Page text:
Foreclosure avoidance Kottler noted from Bob Caruso that most customers lose homes because of not involving the banks as a source of the solution. Foreclosure is a process that takes a lot of time since the time of notice to time of actual auction; the homeowners have some ample time to revert the situation. Talking to the lender to explain reasons for missing out on payments and trying to work out a recovery plan is the recommended approach to foresight on foreclosure. (Kottle, 2006).
To avoid foreclosure a home owner ought to have a other options such us alternate financing or arrangements for reviewal of terms of repayments with the lender. Conclusion According to DataQuick recent releases, as the market continued to works its way through declining home values, a pool of at-risk mortgages, the foreclosure surge is on the rise again. Houses prices are declining because of foreclosure resale. More of the homes purchased are in lower price ranges, and sellers are settling for less.
The depreciation in inland areas has left homeowners there with less equity with which to purchase a home especially on the bay area. According to John Walsh the DataQuick president, of late the price decline has been mostly in the inland areas where prices have dropped enough to rejuvenate sales. Latest statistics indicate possibility of greater price reductions on Bay Areas or the coast, where sales have been severely restrained by several factors such as: higher prices, tighter lending guidelines, and inadequate liquidity for jumbo mortgages among others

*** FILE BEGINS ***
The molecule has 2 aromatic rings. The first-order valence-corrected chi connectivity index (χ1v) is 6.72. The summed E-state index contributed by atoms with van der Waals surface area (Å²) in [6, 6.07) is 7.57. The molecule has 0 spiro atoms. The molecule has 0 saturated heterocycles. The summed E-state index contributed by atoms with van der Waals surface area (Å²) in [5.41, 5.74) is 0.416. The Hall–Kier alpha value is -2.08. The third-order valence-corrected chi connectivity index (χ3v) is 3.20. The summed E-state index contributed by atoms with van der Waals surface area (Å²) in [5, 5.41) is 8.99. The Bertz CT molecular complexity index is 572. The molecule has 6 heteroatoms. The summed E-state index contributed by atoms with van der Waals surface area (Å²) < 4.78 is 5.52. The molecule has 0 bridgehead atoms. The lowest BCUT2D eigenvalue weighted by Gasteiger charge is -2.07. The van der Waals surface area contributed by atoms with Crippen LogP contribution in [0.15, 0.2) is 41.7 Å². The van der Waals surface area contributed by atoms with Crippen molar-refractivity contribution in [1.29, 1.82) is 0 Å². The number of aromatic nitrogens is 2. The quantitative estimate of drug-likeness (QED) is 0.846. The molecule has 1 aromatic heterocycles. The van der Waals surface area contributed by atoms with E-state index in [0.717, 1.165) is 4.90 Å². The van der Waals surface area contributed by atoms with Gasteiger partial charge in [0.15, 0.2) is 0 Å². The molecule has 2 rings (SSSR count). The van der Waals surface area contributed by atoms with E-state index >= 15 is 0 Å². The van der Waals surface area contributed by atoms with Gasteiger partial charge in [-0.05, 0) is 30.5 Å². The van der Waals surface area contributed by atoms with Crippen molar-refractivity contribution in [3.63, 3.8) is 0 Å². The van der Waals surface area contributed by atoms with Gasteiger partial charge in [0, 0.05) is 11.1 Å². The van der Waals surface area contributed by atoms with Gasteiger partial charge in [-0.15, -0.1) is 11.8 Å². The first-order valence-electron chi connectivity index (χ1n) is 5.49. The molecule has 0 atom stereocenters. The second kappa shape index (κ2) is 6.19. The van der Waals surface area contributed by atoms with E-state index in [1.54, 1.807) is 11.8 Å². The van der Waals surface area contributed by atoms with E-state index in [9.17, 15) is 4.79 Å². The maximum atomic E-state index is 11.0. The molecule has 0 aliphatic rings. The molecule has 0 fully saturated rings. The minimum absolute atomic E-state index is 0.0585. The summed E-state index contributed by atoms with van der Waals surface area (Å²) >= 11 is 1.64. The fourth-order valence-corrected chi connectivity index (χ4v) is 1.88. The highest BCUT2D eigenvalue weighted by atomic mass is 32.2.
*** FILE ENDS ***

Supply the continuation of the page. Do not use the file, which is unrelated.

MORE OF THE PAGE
Work cited: Coit, M. Foreclosures drive Bay Area home market. The Press Democrat. 2008, July 17. Available at <http://www. pressdemocrat. com/article/20080717/NEWS07/100035718&title=Foreclosures_drive_Bay_Area_home_market> Accessed 30th July 2008. DataQuick. Foreclosure Activities. 2008, April 22. Available at <http://www. dqnews. com/News/California/CA-Foreclosures/RRFor080422. aspx> Accessed 30th July 2008. Hernandez, B. Home Sales Down but Foreclosures Still Hot. Contra Costa Times. . 2008, June 18. Available at <http://www.
knowledgeplex. org/news/1891861. html> Accessed 30th July 2008 Kottle, M. Bay Area foreclosures on rise — adjustable loans a growing threat. San Francisco Chronicles. 2006, Oct 27. Available at <http://www. sfgate. com/cgi-bin/article. cgi? file=/c/a/2006/10/27/MNGE8M168T1. DTL> Accessed 30th July 2008 Killelea, P. US Housing Crash. 2008, July 29. Available at <http://patrick. net/housing/crash. html>Accessed 30th July 2008 MacDonald Dettwiler and Associates. 2007. Available at <http://www. mda. ca/>Accessed 30th July 2008.
University/College: University of Arkansas System
Type of paper: Thesis/Dissertation Chapter
Date: 1 December 2016